Music Reviews

King Django



One thing is certain: you can•t accuse King Django of resting on his laurels and simply making the same record over and over. Whether with his two main projects (the traditionalists Stubborn All-Stars and the post-modern Skinnerbox), in his production work, or in any number of side projects, Django (nee Jeff Baker) continually changes things up, trying fresh approaches and new ideas, and defying all expectations. That•s even truer of the projects he releases under his own (stage) name. 1998•s King Django•s Roots and Culture was a challenging and interesting foray, mixing ska and reggae with klezmer and Judaica. Now his Hellcat Records debut, Reason, mixes things up even more, bringing elements of punk, jungle, hip hop, dub, electronica, dancehall, and much more into the mix, making for a mix of sounds that, while extremely eclectic, still manages to gel into a cohesive whole. The result is one of the most compelling and eminently listenable albums of the year thus far.

Based on the presence of several members of the late, lamented Florida band King 7 & the Soulsonics (including current Mighty Mighty Bosstones saxophonist Roman Fleysher) and the liner note that several of Reason•s basic tracks were recorded in Ft. Lauderdale, I•m assuming that the genesis of this project was in late •98, when Django toured Florida with King 7 as •King Django & the Soulsonics• (see live review). At the time, I was told (not directly by Django, mind you), that the idea was to do a dancehall project. While there are certainly dancehall elements on the record (like the naughty slackness of •Chase Pum Pum,• for just one example), Reason is so much more than just a dancehall project. Take •Hustle The Mac,• which has some of those dancehall elements, especially in the toasting, but adds in a killer deep horn line, some breakbeat drum programming, and some nice, dubby effects at the end. Or the dense, heavy title track, which marries a nice reggae groove to a harder guitar sound and Django•s incomparable toasting). Or the anthemic punk flavor of •Kick It Out,• the torchy, soulful •I Got a Ride,• the moody •Precipice,• the acidic •I Don•t Want You.• But most stunning is the closing •Cold Fronting,• which marries hard electronic drumbeats with a cool guitar and Django•s smooth vocals for a completely unique sound. In short, everywhere you turn on Reason, there•s something new, different, fresh, and exciting happening.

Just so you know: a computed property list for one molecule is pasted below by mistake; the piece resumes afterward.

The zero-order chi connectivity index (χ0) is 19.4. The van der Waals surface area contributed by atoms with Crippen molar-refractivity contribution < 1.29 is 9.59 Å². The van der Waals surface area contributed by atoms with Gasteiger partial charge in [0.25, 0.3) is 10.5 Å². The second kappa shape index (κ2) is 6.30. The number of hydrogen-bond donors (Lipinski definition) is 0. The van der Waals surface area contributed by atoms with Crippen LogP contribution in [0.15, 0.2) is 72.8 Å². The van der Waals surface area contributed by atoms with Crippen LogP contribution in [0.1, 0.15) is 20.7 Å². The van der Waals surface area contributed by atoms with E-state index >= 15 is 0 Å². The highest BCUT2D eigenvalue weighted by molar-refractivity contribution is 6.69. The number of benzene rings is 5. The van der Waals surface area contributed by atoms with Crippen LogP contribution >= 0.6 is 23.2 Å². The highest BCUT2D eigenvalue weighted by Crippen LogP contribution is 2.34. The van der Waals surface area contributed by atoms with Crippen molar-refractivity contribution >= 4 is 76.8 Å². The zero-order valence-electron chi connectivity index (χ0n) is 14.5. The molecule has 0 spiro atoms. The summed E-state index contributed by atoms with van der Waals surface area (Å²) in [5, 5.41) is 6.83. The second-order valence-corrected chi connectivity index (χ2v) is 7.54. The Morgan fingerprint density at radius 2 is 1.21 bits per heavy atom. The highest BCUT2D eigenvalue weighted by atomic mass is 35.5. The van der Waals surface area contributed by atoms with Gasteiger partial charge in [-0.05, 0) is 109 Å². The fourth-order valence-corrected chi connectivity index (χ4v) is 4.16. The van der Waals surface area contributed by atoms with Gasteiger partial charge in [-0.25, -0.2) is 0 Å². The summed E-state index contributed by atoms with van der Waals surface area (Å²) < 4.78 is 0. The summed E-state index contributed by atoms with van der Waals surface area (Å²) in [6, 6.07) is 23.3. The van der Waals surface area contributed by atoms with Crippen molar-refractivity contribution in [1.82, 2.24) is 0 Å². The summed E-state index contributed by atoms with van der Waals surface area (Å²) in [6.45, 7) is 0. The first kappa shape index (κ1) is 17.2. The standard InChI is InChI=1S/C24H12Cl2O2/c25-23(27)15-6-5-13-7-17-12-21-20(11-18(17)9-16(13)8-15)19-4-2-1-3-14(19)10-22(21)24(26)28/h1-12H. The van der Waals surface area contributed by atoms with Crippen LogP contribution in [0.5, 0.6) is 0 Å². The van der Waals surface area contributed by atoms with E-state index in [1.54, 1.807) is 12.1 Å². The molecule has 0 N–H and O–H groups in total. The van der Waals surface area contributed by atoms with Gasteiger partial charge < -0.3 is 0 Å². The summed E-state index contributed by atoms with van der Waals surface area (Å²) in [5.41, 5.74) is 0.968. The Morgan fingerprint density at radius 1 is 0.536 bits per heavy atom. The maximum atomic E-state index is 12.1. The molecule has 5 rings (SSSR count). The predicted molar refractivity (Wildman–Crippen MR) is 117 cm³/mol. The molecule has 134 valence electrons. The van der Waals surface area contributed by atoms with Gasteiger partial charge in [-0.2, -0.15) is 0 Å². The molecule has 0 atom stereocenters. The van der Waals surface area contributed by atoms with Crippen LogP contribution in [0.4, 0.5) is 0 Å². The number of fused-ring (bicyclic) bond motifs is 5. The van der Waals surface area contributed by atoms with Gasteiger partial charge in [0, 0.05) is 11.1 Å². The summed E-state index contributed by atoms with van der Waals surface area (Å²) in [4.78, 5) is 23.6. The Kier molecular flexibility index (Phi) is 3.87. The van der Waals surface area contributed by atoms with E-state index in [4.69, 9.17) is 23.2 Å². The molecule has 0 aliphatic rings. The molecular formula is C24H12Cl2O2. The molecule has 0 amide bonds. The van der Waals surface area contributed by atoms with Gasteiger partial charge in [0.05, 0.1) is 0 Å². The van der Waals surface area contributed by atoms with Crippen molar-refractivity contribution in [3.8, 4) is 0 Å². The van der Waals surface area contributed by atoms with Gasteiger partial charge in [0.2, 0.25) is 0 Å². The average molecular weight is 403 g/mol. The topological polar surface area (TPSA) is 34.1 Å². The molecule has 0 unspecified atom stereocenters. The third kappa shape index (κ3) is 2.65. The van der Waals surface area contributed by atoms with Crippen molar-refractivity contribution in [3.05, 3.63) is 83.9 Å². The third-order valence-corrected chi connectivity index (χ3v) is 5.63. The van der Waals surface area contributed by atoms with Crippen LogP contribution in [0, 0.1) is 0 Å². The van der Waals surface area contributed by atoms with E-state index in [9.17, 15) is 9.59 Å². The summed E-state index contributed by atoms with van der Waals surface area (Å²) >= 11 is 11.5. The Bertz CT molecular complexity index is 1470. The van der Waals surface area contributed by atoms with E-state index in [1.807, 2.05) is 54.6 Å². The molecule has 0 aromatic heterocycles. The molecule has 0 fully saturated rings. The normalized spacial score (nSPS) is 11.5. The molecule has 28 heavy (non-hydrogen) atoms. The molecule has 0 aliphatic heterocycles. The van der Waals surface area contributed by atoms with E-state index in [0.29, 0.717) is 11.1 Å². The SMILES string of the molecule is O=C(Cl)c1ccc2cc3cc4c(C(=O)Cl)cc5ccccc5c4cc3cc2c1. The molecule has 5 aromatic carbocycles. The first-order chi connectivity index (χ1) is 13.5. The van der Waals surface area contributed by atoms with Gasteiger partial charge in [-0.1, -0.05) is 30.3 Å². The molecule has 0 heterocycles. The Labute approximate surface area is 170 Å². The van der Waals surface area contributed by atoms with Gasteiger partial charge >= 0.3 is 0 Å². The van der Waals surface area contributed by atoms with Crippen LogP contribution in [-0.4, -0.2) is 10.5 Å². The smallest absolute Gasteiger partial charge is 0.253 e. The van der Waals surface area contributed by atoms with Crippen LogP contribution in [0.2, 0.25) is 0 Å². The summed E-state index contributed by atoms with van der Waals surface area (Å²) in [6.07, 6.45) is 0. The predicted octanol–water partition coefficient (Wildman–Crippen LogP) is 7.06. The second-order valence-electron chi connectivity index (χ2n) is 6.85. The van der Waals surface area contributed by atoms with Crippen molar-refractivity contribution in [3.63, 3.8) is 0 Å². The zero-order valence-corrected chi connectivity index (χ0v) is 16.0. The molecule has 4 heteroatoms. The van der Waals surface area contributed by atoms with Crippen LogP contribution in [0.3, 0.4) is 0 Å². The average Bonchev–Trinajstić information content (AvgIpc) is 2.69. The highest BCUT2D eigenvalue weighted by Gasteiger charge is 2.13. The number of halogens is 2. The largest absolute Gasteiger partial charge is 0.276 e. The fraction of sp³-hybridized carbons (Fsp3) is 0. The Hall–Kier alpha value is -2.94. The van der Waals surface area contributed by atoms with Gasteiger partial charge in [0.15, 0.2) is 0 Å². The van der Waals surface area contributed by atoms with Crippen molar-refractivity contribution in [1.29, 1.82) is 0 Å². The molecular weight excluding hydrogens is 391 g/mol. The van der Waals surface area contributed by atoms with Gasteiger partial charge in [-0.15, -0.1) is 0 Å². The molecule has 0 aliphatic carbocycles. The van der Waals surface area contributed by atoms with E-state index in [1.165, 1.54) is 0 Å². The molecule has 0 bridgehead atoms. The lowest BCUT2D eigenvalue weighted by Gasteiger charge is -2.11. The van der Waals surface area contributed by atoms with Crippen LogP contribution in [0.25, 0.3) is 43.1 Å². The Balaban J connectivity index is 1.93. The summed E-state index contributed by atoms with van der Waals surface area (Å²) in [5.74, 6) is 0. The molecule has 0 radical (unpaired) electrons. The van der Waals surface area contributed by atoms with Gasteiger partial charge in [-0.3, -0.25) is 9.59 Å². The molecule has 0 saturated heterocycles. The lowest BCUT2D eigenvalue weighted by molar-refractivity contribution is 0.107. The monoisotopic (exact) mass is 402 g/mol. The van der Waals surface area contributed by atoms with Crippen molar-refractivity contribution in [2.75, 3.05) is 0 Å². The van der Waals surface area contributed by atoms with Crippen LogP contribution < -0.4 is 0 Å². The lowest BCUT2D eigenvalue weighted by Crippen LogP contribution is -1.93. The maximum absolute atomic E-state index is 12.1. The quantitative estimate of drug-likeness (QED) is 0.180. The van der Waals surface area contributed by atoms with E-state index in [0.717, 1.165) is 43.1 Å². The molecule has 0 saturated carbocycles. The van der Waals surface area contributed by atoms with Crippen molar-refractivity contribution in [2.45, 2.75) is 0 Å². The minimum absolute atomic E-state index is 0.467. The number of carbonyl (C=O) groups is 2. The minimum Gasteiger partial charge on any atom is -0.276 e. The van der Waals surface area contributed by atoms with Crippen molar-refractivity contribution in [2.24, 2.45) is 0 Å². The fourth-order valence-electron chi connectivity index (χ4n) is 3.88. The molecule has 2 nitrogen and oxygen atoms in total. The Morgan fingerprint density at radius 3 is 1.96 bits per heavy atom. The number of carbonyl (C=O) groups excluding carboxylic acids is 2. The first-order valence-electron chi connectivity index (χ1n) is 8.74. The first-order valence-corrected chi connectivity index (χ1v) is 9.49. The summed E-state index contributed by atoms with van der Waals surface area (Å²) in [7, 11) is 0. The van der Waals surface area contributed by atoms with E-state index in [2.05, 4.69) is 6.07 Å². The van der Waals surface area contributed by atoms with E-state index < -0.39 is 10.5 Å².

Even when Django revisits old themes and ideas, the result is fresh and vibrant. Take the rerecorded version of the Skinnerbox tune •LKO,• for example, which takes the basic riddim and mixes it up with tasty keys and beeping electronics for a completely new sound. And when Django lobs another salvo in the long-running •Season• battle (see also Stubborn All-Stars• •Open Season,• Hepcat•s •Open Season•Is Closed,• Skinnerbox•s •Hepcat Season,• and more), he changes it up: while still bragging about his skills, he sets to rest any lingering doubts that the whole thing wasn•t all in fun (•I•ll kick it non-stop off the top of my head/But I didn•t come to talk about the next man dead/If he try test me or step to my crew/Cause I ain•t the type of guy to pull a gun on you•), but still takes a swipe at his chief rivals in the •Season• battles, Hepcat•s Alex Desert and Richie •Dr. Ring-Ding• Senior (•My echo ring from California to Germany•), while paying props to both the New York Posse and old school heroes like Prince Buster and Yellowman.

In all, it•s no stretch to say that Django•s got another winner in Reason. I don•t expect I•ll stop listening to this one any time soon • the record simply demands repeated listens and complete attention. I can•t give this one a higher recommendation. Pick it up, and catch him on tour this summer to see just how he•s gonna pull this crazy business off live!

Hellcat Records, 2798 Sunset Blvd., Los Angeles, CA 90026;,

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